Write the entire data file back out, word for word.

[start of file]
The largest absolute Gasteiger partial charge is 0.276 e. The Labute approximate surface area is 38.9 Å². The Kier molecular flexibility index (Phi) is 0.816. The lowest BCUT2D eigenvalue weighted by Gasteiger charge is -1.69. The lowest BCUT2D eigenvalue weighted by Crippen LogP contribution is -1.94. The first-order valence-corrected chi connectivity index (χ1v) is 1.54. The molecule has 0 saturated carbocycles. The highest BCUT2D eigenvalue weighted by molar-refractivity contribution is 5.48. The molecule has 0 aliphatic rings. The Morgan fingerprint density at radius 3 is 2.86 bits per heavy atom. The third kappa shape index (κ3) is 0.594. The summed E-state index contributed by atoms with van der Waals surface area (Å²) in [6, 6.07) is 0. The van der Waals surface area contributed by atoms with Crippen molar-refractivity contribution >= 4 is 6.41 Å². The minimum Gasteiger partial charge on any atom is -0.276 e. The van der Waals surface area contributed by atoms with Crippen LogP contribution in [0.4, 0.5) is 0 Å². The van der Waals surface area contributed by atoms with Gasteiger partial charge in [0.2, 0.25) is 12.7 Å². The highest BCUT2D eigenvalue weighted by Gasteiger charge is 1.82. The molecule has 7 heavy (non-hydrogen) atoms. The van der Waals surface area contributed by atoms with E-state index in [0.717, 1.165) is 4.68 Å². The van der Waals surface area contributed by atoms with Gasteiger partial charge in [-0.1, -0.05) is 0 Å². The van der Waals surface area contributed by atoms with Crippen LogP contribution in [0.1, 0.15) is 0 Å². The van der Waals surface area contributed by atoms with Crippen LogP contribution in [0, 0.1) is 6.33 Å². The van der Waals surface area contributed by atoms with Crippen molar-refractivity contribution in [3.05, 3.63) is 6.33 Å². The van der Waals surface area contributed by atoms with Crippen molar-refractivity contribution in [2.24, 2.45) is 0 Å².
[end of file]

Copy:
The largest absolute Gasteiger partial charge is 0.276 e. The Labute approximate surface area is 38.9 Å². The Kier molecular flexibility index (Phi) is 0.816. The lowest BCUT2D eigenvalue weighted by Gasteiger charge is -1.69. The lowest BCUT2D eigenvalue weighted by Crippen LogP contribution is -1.94. The first-order valence-corrected chi connectivity index (χ1v) is 1.54. The molecule has 0 saturated carbocycles. The highest BCUT2D eigenvalue weighted by molar-refractivity contribution is 5.48. The molecule has 0 aliphatic rings. The Morgan fingerprint density at radius 3 is 2.86 bits per heavy atom. The third kappa shape index (κ3) is 0.594. The summed E-state index contributed by atoms with van der Waals surface area (Å²) in [6, 6.07) is 0. The van der Waals surface area contributed by atoms with Crippen molar-refractivity contribution >= 4 is 6.41 Å². The minimum Gasteiger partial charge on any atom is -0.276 e. The van der Waals surface area contributed by atoms with Crippen LogP contribution in [0.4, 0.5) is 0 Å². The van der Waals surface area contributed by atoms with Gasteiger partial charge in [0.2, 0.25) is 12.7 Å². The highest BCUT2D eigenvalue weighted by Gasteiger charge is 1.82. The molecule has 7 heavy (non-hydrogen) atoms. The van der Waals surface area contributed by atoms with E-state index in [0.717, 1.165) is 4.68 Å². The van der Waals surface area contributed by atoms with Gasteiger partial charge in [-0.1, -0.05) is 0 Å². The van der Waals surface area contributed by atoms with Crippen LogP contribution in [0.1, 0.15) is 0 Å². The van der Waals surface area contributed by atoms with Crippen LogP contribution in [0, 0.1) is 6.33 Å². The van der Waals surface area contributed by atoms with Crippen molar-refractivity contribution in [3.05, 3.63) is 6.33 Å². The van der Waals surface area contributed by atoms with Crippen molar-refractivity contribution in [2.24, 2.45) is 0 Å².